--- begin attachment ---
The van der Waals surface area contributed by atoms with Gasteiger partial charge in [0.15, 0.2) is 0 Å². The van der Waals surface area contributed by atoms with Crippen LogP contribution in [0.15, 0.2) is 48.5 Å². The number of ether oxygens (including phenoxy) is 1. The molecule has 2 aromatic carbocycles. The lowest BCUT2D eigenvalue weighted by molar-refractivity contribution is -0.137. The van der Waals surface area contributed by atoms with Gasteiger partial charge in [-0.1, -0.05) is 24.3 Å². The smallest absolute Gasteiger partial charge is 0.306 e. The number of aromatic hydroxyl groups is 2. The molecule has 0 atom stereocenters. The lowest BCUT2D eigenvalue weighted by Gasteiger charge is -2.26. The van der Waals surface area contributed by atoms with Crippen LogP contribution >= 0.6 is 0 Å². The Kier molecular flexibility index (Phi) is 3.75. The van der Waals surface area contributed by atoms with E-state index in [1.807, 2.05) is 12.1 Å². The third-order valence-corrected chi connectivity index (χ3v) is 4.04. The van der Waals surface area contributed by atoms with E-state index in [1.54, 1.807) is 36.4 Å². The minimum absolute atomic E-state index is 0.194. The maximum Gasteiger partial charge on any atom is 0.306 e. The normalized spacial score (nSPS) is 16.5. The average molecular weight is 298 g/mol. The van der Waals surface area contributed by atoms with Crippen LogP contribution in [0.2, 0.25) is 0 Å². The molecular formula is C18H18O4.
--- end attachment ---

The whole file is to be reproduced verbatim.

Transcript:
The van der Waals surface area contributed by atoms with Gasteiger partial charge in [0.15, 0.2) is 0 Å². The van der Waals surface area contributed by atoms with Crippen LogP contribution in [0.15, 0.2) is 48.5 Å². The number of ether oxygens (including phenoxy) is 1. The molecule has 2 aromatic carbocycles. The lowest BCUT2D eigenvalue weighted by molar-refractivity contribution is -0.137. The van der Waals surface area contributed by atoms with Gasteiger partial charge in [-0.1, -0.05) is 24.3 Å². The smallest absolute Gasteiger partial charge is 0.306 e. The number of aromatic hydroxyl groups is 2. The molecule has 0 atom stereocenters. The lowest BCUT2D eigenvalue weighted by Gasteiger charge is -2.26. The van der Waals surface area contributed by atoms with Crippen LogP contribution >= 0.6 is 0 Å². The Kier molecular flexibility index (Phi) is 3.75. The van der Waals surface area contributed by atoms with E-state index in [1.807, 2.05) is 12.1 Å². The third-order valence-corrected chi connectivity index (χ3v) is 4.04. The van der Waals surface area contributed by atoms with E-state index in [1.54, 1.807) is 36.4 Å². The minimum absolute atomic E-state index is 0.194. The maximum Gasteiger partial charge on any atom is 0.306 e. The normalized spacial score (nSPS) is 16.5. The average molecular weight is 298 g/mol. The van der Waals surface area contributed by atoms with Crippen LogP contribution in [0.2, 0.25) is 0 Å². The molecular formula is C18H18O4.